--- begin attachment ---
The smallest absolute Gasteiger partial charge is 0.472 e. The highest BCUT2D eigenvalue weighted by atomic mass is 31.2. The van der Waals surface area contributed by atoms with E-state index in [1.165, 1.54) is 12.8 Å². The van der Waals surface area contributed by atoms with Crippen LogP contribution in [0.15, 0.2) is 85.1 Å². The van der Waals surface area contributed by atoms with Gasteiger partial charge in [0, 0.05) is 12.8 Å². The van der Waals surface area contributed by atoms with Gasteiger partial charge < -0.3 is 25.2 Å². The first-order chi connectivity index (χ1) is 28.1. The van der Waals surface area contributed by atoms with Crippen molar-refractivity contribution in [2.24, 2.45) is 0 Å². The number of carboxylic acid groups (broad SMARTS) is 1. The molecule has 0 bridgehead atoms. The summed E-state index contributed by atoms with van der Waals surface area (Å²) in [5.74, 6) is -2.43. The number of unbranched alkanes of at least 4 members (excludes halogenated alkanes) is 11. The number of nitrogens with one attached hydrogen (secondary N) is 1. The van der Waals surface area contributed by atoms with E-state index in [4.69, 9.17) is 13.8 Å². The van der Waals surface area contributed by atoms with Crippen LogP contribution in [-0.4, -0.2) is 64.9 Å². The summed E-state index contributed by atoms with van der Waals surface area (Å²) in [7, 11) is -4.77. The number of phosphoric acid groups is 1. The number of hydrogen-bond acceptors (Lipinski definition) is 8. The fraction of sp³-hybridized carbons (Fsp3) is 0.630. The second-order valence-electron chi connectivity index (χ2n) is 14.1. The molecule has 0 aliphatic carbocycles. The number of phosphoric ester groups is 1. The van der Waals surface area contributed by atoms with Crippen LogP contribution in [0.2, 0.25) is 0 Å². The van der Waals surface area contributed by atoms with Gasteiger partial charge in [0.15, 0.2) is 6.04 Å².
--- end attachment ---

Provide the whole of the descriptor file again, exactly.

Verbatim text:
The smallest absolute Gasteiger partial charge is 0.472 e. The highest BCUT2D eigenvalue weighted by atomic mass is 31.2. The van der Waals surface area contributed by atoms with E-state index in [1.165, 1.54) is 12.8 Å². The van der Waals surface area contributed by atoms with Crippen LogP contribution in [0.15, 0.2) is 85.1 Å². The van der Waals surface area contributed by atoms with Gasteiger partial charge in [0, 0.05) is 12.8 Å². The van der Waals surface area contributed by atoms with Gasteiger partial charge < -0.3 is 25.2 Å². The first-order chi connectivity index (χ1) is 28.1. The van der Waals surface area contributed by atoms with Crippen molar-refractivity contribution in [2.24, 2.45) is 0 Å². The number of carboxylic acid groups (broad SMARTS) is 1. The molecule has 0 bridgehead atoms. The summed E-state index contributed by atoms with van der Waals surface area (Å²) in [5.74, 6) is -2.43. The number of unbranched alkanes of at least 4 members (excludes halogenated alkanes) is 11. The number of nitrogens with one attached hydrogen (secondary N) is 1. The van der Waals surface area contributed by atoms with E-state index in [4.69, 9.17) is 13.8 Å². The van der Waals surface area contributed by atoms with Crippen LogP contribution in [-0.4, -0.2) is 64.9 Å². The summed E-state index contributed by atoms with van der Waals surface area (Å²) in [7, 11) is -4.77. The number of phosphoric acid groups is 1. The number of hydrogen-bond acceptors (Lipinski definition) is 8. The fraction of sp³-hybridized carbons (Fsp3) is 0.630. The second-order valence-electron chi connectivity index (χ2n) is 14.1. The molecule has 0 aliphatic carbocycles. The number of phosphoric ester groups is 1. The van der Waals surface area contributed by atoms with Crippen LogP contribution in [0.2, 0.25) is 0 Å². The van der Waals surface area contributed by atoms with Gasteiger partial charge in [0.15, 0.2) is 6.04 Å².